Here are a few examples:
• Time can be a major factor. In one case the seller needed the money for some medical expenses. The losing buyer wanted a 60 day due diligence period and requested closing another 60 days after due diligence. The winning buyer performed the same due diligence, but completed it within 15 days and closed within 30 says after the date of his offer.
• One seller was more of an absentee owner and hadn't kept up the physical office. Files were everywhere, it hadn't been cleaned in a couple of months, and everything seemed very disorganized including the employees. One potential buyer walked in and saw all of this then factored it into his offering price. The winning buyer evaluated the situation and realized the agency had very few, if any, walk-in clients. He also looked around and noticed he could save money by renting another space.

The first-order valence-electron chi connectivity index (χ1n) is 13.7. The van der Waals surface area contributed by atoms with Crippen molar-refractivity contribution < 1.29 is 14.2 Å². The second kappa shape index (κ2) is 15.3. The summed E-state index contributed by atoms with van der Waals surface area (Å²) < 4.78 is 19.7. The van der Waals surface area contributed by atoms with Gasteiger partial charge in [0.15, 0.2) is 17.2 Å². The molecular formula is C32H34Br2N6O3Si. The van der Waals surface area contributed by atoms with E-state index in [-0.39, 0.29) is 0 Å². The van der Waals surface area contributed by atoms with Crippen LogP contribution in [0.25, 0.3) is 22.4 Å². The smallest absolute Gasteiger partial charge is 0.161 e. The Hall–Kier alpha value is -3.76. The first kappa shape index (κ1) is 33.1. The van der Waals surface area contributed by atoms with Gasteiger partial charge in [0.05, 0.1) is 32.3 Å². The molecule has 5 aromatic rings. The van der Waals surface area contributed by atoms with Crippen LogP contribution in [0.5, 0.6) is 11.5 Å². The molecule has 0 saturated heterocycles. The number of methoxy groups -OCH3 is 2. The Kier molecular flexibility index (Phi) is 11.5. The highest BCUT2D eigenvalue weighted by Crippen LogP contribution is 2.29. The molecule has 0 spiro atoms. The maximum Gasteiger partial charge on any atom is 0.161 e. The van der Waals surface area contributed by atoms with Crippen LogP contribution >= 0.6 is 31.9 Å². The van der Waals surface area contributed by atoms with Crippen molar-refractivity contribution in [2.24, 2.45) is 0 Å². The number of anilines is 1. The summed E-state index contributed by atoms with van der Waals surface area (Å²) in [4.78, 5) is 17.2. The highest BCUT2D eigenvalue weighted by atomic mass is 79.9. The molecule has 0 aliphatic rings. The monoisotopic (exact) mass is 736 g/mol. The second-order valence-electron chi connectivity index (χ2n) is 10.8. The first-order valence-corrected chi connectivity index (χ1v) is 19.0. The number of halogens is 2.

• A seller planned on staying with the agency for another three years and his key employees wanted some future upside and reassurance that the current pay structure wouldn't change. The losing buyer made a full offer with normal compensation to these key employees and a simple salary to the owner. The winning buyer offered partial ownership to the key employees and a tiered commission structure rewarding producers for additional business. The seller, who was still very active in the agency, was offered a consulting fee plus the same tiered commission structure.